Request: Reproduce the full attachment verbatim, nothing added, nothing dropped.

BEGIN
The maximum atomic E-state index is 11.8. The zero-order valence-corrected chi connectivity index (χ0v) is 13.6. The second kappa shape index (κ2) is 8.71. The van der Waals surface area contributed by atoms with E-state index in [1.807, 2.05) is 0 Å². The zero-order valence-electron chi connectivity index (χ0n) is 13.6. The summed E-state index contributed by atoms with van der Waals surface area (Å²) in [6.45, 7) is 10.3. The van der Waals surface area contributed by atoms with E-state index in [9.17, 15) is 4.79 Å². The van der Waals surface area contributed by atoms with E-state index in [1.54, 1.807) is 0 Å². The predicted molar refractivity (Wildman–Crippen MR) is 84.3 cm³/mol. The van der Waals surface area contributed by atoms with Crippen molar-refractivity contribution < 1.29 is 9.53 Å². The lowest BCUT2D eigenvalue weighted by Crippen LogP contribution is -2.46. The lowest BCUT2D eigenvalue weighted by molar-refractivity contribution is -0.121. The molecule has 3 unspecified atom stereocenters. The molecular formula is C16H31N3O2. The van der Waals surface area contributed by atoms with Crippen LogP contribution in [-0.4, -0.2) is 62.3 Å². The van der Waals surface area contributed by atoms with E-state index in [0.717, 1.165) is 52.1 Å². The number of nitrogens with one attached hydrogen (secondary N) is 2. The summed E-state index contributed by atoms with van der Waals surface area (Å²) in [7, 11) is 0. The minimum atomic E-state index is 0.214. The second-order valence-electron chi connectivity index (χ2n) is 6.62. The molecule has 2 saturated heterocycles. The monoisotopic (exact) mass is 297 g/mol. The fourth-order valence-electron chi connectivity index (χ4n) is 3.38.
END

The maximum atomic E-state index is 11.8. The zero-order valence-corrected chi connectivity index (χ0v) is 13.6. The second kappa shape index (κ2) is 8.71. The van der Waals surface area contributed by atoms with E-state index in [1.807, 2.05) is 0 Å². The zero-order valence-electron chi connectivity index (χ0n) is 13.6. The summed E-state index contributed by atoms with van der Waals surface area (Å²) in [6.45, 7) is 10.3. The van der Waals surface area contributed by atoms with E-state index in [9.17, 15) is 4.79 Å². The van der Waals surface area contributed by atoms with E-state index in [1.54, 1.807) is 0 Å². The predicted molar refractivity (Wildman–Crippen MR) is 84.3 cm³/mol. The van der Waals surface area contributed by atoms with Crippen molar-refractivity contribution < 1.29 is 9.53 Å². The lowest BCUT2D eigenvalue weighted by Crippen LogP contribution is -2.46. The lowest BCUT2D eigenvalue weighted by molar-refractivity contribution is -0.121. The molecule has 3 unspecified atom stereocenters. The molecular formula is C16H31N3O2. The van der Waals surface area contributed by atoms with Crippen LogP contribution in [-0.4, -0.2) is 62.3 Å². The van der Waals surface area contributed by atoms with E-state index in [0.717, 1.165) is 52.1 Å². The number of nitrogens with one attached hydrogen (secondary N) is 2. The summed E-state index contributed by atoms with van der Waals surface area (Å²) in [7, 11) is 0. The minimum atomic E-state index is 0.214. The second-order valence-electron chi connectivity index (χ2n) is 6.62. The molecule has 2 saturated heterocycles. The monoisotopic (exact) mass is 297 g/mol. The fourth-order valence-electron chi connectivity index (χ4n) is 3.38.